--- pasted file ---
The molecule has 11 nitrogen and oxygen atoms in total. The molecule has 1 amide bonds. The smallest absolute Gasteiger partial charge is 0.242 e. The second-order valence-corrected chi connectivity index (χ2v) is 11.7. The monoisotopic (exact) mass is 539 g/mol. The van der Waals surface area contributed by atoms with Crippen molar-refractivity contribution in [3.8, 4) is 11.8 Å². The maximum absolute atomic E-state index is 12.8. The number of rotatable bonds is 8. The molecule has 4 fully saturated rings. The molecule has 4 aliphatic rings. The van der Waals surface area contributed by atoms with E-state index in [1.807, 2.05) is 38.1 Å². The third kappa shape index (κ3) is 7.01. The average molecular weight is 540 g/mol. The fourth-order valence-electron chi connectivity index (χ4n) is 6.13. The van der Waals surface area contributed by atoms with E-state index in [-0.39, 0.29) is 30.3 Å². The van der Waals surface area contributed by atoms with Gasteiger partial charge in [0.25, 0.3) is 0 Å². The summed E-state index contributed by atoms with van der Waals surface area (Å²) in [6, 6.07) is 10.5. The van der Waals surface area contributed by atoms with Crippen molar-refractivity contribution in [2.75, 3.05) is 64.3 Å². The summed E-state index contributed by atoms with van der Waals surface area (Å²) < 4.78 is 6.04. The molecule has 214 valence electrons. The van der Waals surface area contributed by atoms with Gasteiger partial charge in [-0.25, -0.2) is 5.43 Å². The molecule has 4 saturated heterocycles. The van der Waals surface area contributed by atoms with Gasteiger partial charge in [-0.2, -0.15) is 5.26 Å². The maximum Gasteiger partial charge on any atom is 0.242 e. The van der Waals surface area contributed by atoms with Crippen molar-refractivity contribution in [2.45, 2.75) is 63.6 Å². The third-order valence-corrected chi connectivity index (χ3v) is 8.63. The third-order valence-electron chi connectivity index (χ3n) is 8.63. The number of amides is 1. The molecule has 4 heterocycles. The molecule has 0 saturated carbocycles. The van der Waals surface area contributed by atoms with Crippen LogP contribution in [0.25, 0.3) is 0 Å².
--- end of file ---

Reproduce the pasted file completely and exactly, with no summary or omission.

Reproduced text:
The molecule has 11 nitrogen and oxygen atoms in total. The molecule has 1 amide bonds. The smallest absolute Gasteiger partial charge is 0.242 e. The second-order valence-corrected chi connectivity index (χ2v) is 11.7. The monoisotopic (exact) mass is 539 g/mol. The van der Waals surface area contributed by atoms with Crippen molar-refractivity contribution in [3.8, 4) is 11.8 Å². The maximum absolute atomic E-state index is 12.8. The number of rotatable bonds is 8. The molecule has 4 fully saturated rings. The molecule has 4 aliphatic rings. The van der Waals surface area contributed by atoms with E-state index in [1.807, 2.05) is 38.1 Å². The third kappa shape index (κ3) is 7.01. The average molecular weight is 540 g/mol. The fourth-order valence-electron chi connectivity index (χ4n) is 6.13. The van der Waals surface area contributed by atoms with E-state index in [-0.39, 0.29) is 30.3 Å². The van der Waals surface area contributed by atoms with Gasteiger partial charge in [0.25, 0.3) is 0 Å². The summed E-state index contributed by atoms with van der Waals surface area (Å²) in [6, 6.07) is 10.5. The van der Waals surface area contributed by atoms with Crippen molar-refractivity contribution in [2.75, 3.05) is 64.3 Å². The summed E-state index contributed by atoms with van der Waals surface area (Å²) < 4.78 is 6.04. The molecule has 214 valence electrons. The van der Waals surface area contributed by atoms with Gasteiger partial charge in [-0.25, -0.2) is 5.43 Å². The molecule has 4 saturated heterocycles. The van der Waals surface area contributed by atoms with Gasteiger partial charge in [-0.2, -0.15) is 5.26 Å². The maximum Gasteiger partial charge on any atom is 0.242 e. The van der Waals surface area contributed by atoms with Crippen molar-refractivity contribution in [2.45, 2.75) is 63.6 Å². The third-order valence-corrected chi connectivity index (χ3v) is 8.63. The third-order valence-electron chi connectivity index (χ3n) is 8.63. The number of amides is 1. The molecule has 4 heterocycles. The molecule has 0 saturated carbocycles. The van der Waals surface area contributed by atoms with Crippen LogP contribution in [0.25, 0.3) is 0 Å².